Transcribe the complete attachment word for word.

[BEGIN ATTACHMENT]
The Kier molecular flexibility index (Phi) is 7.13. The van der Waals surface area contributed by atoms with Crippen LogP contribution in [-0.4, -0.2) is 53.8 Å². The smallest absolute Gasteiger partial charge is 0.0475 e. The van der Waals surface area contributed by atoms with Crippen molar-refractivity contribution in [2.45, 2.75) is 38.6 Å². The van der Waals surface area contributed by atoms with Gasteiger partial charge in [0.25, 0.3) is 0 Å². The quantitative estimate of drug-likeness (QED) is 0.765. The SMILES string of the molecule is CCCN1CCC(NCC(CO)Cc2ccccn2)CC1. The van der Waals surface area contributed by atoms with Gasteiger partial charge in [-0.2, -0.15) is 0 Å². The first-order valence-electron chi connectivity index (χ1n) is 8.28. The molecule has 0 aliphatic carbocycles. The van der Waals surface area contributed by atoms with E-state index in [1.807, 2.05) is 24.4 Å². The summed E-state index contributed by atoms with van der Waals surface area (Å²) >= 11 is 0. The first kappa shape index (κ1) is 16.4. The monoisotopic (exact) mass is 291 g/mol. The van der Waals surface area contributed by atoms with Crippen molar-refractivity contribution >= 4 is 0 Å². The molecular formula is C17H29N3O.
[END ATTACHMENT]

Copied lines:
The Kier molecular flexibility index (Phi) is 7.13. The van der Waals surface area contributed by atoms with Crippen LogP contribution in [-0.4, -0.2) is 53.8 Å². The smallest absolute Gasteiger partial charge is 0.0475 e. The van der Waals surface area contributed by atoms with Crippen molar-refractivity contribution in [2.45, 2.75) is 38.6 Å². The van der Waals surface area contributed by atoms with Gasteiger partial charge in [0.25, 0.3) is 0 Å². The quantitative estimate of drug-likeness (QED) is 0.765. The SMILES string of the molecule is CCCN1CCC(NCC(CO)Cc2ccccn2)CC1. The van der Waals surface area contributed by atoms with Gasteiger partial charge in [-0.2, -0.15) is 0 Å². The first-order valence-electron chi connectivity index (χ1n) is 8.28. The molecule has 0 aliphatic carbocycles. The van der Waals surface area contributed by atoms with E-state index in [1.807, 2.05) is 24.4 Å². The summed E-state index contributed by atoms with van der Waals surface area (Å²) >= 11 is 0. The first kappa shape index (κ1) is 16.4. The monoisotopic (exact) mass is 291 g/mol. The van der Waals surface area contributed by atoms with Crippen molar-refractivity contribution >= 4 is 0 Å². The molecular formula is C17H29N3O.